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Universally recognized as a major poet, Susan Howe should also be known as the most innovative, the most thrilling essayist writing today.

Eliot Weinberger on Susan Howe's The Quarry

The Quarry

by Susan Howe

A powerful selection of Susan Howe's previously uncollected essays, The Quarry moves backward chronologically, from her brand-new "Vagrancy in the Park" (about Wallace Stevens) through such essential texts as "The Disappearance Approach," "Personal Narrative," "Sorting Facts; or, 47 Ways of Looking at Chris Marker," "Frame Structures," and "Where Should the Commander Be" to end with her seminal early art criticism, "The End of Art."

Taken together, The Quarry and The Birth-mark (published in tandem) map the intellectual territory of one of America's most important poets.

Available: November 10 2015

The Birth-mark

by Susan Howe

Susan Howe reads our intellectual inheritance as a series of civil wars, where each text is a series of battlefields on which a strange lawless author confronts interpreters and editors eager for settlement.

Howe approaches Anne Hutchinson, Mary Rowlandson, Cotton Mather, Hawthorne, Emerson, Melville, and Emily Dickinson—as a poet-scholar. Her insights, fierce and original, are rooted in her seminal textural scholarship in examining the editorial histories of landmark works. In the process, Howe uproots settled institutionalized roles of men and women as well as of poetry and prose. The Birth-mark, first published in the mid-1990s and now published in tandem with her new selected essays, The Quarry, joins the New Directions canon of a dozen Susan Howe titles.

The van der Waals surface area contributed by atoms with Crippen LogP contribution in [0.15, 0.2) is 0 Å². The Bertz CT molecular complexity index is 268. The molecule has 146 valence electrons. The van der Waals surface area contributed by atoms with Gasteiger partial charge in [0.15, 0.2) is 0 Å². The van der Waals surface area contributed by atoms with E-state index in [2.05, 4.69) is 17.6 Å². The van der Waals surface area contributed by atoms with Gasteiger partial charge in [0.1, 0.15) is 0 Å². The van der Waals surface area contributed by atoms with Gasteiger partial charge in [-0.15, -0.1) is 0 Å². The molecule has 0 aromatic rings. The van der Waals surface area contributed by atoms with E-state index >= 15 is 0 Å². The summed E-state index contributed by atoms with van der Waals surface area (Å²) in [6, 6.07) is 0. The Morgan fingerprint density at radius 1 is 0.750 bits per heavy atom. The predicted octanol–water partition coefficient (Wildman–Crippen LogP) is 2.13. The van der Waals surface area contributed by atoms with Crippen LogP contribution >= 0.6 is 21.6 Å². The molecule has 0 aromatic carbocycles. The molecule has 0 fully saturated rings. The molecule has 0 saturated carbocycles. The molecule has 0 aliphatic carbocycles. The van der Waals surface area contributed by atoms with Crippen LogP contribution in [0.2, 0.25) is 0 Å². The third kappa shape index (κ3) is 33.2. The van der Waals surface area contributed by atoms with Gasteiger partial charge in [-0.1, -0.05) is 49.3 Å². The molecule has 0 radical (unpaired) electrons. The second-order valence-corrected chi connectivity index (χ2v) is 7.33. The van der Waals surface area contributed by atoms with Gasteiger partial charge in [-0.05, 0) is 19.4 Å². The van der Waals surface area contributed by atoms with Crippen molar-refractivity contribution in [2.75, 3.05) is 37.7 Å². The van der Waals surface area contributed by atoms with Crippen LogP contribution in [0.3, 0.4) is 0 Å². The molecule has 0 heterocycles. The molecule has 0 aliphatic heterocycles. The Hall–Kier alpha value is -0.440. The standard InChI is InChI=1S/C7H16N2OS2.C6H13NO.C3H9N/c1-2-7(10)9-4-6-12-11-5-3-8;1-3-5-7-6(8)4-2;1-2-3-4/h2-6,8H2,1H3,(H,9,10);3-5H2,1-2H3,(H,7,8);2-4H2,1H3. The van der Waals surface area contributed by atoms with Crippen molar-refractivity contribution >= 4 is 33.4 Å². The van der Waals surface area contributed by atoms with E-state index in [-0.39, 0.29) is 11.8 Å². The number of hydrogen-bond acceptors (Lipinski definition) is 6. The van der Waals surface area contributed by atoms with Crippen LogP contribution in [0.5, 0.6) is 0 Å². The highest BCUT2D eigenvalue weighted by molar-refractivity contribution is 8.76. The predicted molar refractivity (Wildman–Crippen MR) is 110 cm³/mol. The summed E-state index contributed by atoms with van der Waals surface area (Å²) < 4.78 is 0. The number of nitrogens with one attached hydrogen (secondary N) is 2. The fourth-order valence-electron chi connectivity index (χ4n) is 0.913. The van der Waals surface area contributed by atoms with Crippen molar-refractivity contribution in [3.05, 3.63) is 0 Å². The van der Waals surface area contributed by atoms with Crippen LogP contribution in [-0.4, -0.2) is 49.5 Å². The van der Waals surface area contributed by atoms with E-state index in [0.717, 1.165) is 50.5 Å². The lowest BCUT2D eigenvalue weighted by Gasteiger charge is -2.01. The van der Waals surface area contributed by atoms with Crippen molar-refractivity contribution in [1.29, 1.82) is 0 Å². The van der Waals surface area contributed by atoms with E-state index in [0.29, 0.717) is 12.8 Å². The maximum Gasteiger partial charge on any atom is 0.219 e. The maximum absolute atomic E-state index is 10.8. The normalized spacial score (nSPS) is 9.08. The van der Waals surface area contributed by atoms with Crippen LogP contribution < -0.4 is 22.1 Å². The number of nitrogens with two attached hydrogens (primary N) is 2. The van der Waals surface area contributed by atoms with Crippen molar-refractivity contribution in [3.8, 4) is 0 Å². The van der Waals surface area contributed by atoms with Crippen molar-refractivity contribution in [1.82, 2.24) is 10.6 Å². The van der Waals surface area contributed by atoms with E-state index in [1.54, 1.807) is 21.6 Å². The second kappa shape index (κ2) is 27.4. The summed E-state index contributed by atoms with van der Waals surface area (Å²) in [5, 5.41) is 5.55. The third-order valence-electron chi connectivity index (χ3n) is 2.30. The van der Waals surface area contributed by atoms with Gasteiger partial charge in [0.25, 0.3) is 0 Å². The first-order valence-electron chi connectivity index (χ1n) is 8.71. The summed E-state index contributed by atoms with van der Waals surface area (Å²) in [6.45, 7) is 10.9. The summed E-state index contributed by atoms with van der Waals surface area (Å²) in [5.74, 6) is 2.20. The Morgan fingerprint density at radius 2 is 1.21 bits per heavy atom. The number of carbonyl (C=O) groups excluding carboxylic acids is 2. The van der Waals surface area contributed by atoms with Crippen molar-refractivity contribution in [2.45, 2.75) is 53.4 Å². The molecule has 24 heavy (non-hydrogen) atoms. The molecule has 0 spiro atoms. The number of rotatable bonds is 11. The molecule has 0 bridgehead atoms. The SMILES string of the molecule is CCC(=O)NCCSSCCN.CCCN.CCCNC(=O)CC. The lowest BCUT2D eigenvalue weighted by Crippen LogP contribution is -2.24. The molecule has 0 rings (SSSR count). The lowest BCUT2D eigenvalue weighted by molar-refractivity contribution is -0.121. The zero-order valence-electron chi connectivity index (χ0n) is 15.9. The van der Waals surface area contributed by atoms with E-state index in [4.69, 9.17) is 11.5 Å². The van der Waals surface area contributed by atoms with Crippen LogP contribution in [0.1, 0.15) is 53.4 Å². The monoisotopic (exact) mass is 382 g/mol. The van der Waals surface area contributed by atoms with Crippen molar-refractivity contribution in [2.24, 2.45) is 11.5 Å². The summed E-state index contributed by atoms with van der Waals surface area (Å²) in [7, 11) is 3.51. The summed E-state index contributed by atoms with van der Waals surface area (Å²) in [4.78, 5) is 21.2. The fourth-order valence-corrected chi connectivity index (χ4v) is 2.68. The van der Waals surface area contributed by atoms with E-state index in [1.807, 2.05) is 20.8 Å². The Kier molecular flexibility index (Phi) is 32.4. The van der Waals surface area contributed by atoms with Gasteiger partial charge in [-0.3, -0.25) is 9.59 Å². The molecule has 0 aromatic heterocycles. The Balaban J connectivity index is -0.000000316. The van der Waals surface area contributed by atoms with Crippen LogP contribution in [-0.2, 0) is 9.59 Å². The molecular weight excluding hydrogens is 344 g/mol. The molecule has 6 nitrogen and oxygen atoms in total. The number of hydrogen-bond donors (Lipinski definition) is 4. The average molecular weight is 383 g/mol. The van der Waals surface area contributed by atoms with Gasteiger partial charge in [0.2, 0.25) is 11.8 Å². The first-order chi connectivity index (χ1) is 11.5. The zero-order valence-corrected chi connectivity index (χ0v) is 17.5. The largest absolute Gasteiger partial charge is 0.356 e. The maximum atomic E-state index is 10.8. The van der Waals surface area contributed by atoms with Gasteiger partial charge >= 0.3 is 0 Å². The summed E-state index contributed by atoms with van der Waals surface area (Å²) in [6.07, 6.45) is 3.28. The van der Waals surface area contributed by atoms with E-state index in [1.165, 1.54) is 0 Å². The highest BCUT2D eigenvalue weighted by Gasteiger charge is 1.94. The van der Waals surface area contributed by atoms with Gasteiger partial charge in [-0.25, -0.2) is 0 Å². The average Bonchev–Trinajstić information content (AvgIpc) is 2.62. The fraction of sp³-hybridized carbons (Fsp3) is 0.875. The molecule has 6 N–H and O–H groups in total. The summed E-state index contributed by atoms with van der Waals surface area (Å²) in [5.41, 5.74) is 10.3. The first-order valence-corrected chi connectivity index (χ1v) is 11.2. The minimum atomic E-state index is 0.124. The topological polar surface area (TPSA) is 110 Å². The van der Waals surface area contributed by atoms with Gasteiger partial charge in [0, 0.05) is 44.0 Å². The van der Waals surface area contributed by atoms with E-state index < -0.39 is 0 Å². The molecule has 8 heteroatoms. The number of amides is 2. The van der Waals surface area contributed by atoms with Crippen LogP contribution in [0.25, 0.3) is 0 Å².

Available: November 10 2015

My Emily Dickinson

Nonfiction by Susan Howe

with a contribution by Eliot Weinberger

With exacting rigor and wit, Howe pulls Dickinson free of all the sterile and stuffy belle-of-Amherst cotton wool and shows the poet in touch with elemental forces of nature, and as a prophet in all her radical zealotry and poetic glory. Her Emily Dickinson is a unique American genius, a demon lover of poetry––no neurasthenic spider artist. Howe draws into her discussion Browning, Wuthering Heights, the Civil War, "Master," the great Puritan preachers, captivity narratives, Shakespeare, and phantom lovers. As she chases away narrow and reductive feminist readings of the poet, Howe finds instead a radically powerful and true feminism at work in Dickinson, focusing the whole on that heart-stopping poem "My Life had stood––a Loaded Gun." A remarkable and passionate poet-on-poet engagement, My Emily Dickinson frees a great poet from the fetters of being read as a special female neurotic, and sets her against a fiery open sky where "Perception of an object means loosing and losing it... only Mutability certain."

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